CRIMINAL MINDS “Corazon” Review


CRIMINAL MINDS “Corazon” Season 6 Episode 12 – The BAU head down to Miami where brutal ritual murders have threatened a small community. Reid has to deal with a migraine which appears to be caused, not by physical symptoms, but by past emotional/psychological trauma. This news distresses him, as his mother was a schizophrenic.

The first leg of the sixth season of Criminal Minds has provided some truly excellent episodes (the sinister “Into the Woods” was one of the shows’ best episodes ever; sinister, scary and unforgettable. It was chilling, in no small part thanks to the child guest actors and daring writing decisions) and has provided some truly dull ones (“25 To Life”-I know I watched it, because I wrote a review on it, but if you held a gun to my head I couldn’t tell you a thing about those forty-something minutes of my life.)

So, how did the second leg start off? Not well, I’m afraid. Gore was up, intrigue down. The best crime show on television also comes from CBS-it is relatively bloodless The Good Wife. Every week the characters tackle a case. This case is engaging; within a short span of time the audience gets to know the risks involved, the players taking these risks. This week Criminal Minds gave us a university chicken decapitator. In The Good Wife the characters are morally ambiguous: indeed, it is quite shocking when people do not act out of self-interest. On Criminal Minds, despite its own insistence that nature is not separated into good and evil categories, the characters are righteously predictable; they are saved from being boring by the charisma of the well-cast actors.

The suspects are introduced with villain violins and the camera work bombards us with their shifty eyed looks to the point where you may as well throw up your hands and give up: everyone is a suspect. Could I tell you anything of interest about these suspects? Nope. Did I buy these old African tribal rituals for a second? Not for a jiffy. I laughed. I couldn’t help it: it looked so ridiculous. It was a commendable effort for something different, but unlike HBO’s Treme (set in New Orleans, the first season led up to the renowned Mardi Gras), Criminal Minds could not muster half of the authenticity of David Simon’s creation.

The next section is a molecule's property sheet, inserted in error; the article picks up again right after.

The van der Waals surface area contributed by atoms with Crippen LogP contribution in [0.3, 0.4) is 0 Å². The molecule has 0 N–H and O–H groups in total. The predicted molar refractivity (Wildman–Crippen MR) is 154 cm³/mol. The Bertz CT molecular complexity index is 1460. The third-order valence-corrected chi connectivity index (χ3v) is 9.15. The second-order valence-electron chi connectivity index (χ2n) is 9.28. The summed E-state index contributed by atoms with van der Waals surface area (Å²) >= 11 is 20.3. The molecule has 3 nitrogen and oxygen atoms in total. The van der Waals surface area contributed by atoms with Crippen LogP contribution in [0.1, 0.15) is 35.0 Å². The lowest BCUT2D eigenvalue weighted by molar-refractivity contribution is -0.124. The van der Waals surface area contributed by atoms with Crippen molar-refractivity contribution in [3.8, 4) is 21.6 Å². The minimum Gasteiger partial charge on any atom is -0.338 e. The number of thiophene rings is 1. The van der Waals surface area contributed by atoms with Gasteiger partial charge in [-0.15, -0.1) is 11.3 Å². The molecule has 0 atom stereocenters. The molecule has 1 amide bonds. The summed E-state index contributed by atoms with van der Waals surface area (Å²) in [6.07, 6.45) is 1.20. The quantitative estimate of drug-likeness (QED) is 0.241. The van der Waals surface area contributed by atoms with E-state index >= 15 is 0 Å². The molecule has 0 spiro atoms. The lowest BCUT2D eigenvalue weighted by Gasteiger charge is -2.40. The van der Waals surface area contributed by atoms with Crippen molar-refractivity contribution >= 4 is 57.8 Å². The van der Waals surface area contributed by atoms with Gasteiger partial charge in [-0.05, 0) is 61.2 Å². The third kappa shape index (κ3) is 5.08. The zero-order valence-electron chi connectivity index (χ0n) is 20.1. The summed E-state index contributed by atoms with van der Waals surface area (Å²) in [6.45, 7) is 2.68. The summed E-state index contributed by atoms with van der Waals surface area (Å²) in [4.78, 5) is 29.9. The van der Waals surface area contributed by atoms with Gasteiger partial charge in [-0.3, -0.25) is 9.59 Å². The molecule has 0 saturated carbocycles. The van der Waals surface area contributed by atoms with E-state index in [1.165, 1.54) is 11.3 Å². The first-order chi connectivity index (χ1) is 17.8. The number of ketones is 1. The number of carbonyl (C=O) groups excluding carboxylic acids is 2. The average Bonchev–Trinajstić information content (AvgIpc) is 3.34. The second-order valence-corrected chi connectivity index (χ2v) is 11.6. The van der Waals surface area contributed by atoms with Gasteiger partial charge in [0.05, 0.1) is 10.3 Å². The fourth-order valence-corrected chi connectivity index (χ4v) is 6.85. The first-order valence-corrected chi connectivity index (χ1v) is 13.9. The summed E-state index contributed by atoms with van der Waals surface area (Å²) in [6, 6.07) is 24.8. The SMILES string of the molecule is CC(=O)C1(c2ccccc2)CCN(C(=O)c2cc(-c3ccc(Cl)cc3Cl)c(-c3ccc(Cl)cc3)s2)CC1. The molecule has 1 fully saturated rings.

The subplot involved Reid’s sudden illness and as they stand, Reid’s personal problems are of absolutely no interest to me. The show has already gone over his mother’s schizophrenia. They’ve already explored his childhood trauma. I don’t want to go back over his sufferings. As for the results of his headaches: the dizziness (yawn) and hallucinations, so far all we’ve gotten out of them is an uncomfortable close up of his nostrils.

That is another problem area where Criminal Minds has floundered whilst The Good Wife has thrived: personal information is released in tidbits on The Good Wife. No one goes around sobbing hysterically about daddy the serial killer or mommy the schizophrenic. Exposition is kept to a bare minimum, whereas Criminal Minds survives on exposition, which is just dull.

One last thought on this episode:

Rachel Nichols has been given absolutely nothing to do. Her Agent Seaver had about three lines, none memorable. I want to blame the writers for giving her virtually nothing so far but a bad first episode, but then I remember the tongue-in-cheek final episode they wrote for AJ Cook’s departure and my frustration is directed at CBS. Then I remember that they are the ones who gave us The Good Wife, so now I’m just bitter about my own frustration. I’ll cross my fingers in the hopes that she gets some decent material soon. Until then: grr.

What did you think of this episode? Sound off in the comments below.

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